In the late Sixties and early Seventies, Sly & the Family Stone fused R&B rhythms, radio-ready hooks and psychedelia to create a new pop/soul/rock hybrid. With songs like "Everyday People" "I Want To Take You Higher" & "Hot Fun in The Summertime" the group stayed on the charts week after week. Celebrate Sly Stone's 70th birthday with host Tom Shaker on this Monday's show.
Danzones and "sons montunos" spill into the streets as maestro Paquito D'Rivera leads a journey through the music of his native Cuba. Sonero and guitarist David Oquendo, Las Hermanas Marquez and percussionist Candido Camero join in this Afro-Cuban Fiesta. Wendell Pierce hosts.
Why do the Founding Fathers get all the credit? Journalist and bestselling author Cokie Roberts went to all-girls schools from K-12 then to college at Wellesley. In spite of this, she knew next to nothing about the role women played in the Revolution. “When we leave women out of history, we’re missing half the story and are leaving out a part of history that is incredibly inspiring to girls and young women,” says Cokie. Now in her new book: Founding Mothers, Roberts offers a new perspective as to the role played by our founding mothers. Tune in this Sunday evening at 10:30 when Al is joined by Cokie Roberts.
TThe rate of Cesarian Sections performed on pregnant mothers in America hovers close to 33%, a 50% increase from a decade ago. But are all these surgeries necessary? If they are not, why are they occurring at such an alarming rate? Tonight on Inquiry we talk with THERESA MORRIS, Professor of Sociology at Trinity College, Hartford, Connecticut. Her new book is titled CUT IT OUT: THE C-SECTION EPIDEMIC IN AMERICA. Her in depth research has revealed that many c-sections do not need to be performed but doctors and birth care professionals are pressured into performing them because of the threat of lawsuits and hospital system protocols which institute a “one best way” practice. This is an eye-opening and balanced look at how our health system works. Don’t miss this show!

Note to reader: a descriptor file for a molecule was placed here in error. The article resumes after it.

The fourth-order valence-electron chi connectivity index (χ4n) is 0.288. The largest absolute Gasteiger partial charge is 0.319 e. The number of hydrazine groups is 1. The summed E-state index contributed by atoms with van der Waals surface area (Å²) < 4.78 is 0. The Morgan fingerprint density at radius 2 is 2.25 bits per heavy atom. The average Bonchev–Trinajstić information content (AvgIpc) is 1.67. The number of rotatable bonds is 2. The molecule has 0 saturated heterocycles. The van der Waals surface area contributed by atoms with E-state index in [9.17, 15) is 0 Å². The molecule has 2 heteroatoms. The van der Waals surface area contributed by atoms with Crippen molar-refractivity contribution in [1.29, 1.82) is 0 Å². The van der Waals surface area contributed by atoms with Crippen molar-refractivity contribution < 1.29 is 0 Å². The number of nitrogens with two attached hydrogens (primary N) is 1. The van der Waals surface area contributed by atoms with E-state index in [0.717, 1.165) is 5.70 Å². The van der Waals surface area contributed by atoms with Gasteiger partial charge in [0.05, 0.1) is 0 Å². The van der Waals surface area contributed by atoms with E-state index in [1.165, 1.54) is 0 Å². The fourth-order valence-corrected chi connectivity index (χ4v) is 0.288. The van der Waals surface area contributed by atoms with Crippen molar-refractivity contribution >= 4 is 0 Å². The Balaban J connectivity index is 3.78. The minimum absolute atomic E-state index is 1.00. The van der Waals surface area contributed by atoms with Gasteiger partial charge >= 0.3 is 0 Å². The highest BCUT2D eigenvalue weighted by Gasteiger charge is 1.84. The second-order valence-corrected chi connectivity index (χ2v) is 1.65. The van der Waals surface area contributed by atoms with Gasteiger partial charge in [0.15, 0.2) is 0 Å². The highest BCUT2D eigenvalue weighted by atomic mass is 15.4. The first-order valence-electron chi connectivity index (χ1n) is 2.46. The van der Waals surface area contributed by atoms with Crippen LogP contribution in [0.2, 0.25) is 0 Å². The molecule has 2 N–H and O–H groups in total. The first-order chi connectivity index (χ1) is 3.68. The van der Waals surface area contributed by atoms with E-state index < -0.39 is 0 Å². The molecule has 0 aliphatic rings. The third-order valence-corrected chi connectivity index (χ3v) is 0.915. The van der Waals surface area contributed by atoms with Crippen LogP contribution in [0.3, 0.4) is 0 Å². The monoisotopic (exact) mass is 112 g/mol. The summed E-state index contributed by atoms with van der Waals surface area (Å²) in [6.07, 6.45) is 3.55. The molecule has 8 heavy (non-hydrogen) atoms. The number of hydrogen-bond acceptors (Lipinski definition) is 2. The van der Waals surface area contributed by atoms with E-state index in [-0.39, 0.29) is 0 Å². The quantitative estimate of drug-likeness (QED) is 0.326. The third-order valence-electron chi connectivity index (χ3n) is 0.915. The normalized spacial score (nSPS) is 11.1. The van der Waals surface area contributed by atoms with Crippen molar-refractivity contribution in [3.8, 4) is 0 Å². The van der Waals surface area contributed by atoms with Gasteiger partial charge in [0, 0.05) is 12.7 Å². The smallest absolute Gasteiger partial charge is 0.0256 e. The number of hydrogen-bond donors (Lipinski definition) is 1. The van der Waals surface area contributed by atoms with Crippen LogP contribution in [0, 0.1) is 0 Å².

On the tiny island of São Tomé well off the coast of West Africa, there lives several species of amphibians, including the bizarre legless amphisbaenid known locally as the Cobra Bobo (pictured). Amphibians cannot tolerate sea water and these island were not once connected to the mainland, so how did they get there? Tonight on Inquiry we speak with ALAN DE QUEIROZ, evolutionary biologist and adjunct faculty at the University of Nevada, Reno. His new book THE MONKEY’S VOYAGE: HOW IMPROBABLE JOURNEYS SHAPED THE HISTORY OF LIFE suggests that these creatures perhaps floated across the sea on islands of vegetation. If that sounds improbable, tune in and find out why it’s not and why the distribution of many species on the planet may be due to these very unlikely journeys.
Keeping it green for this week's Folk Revival!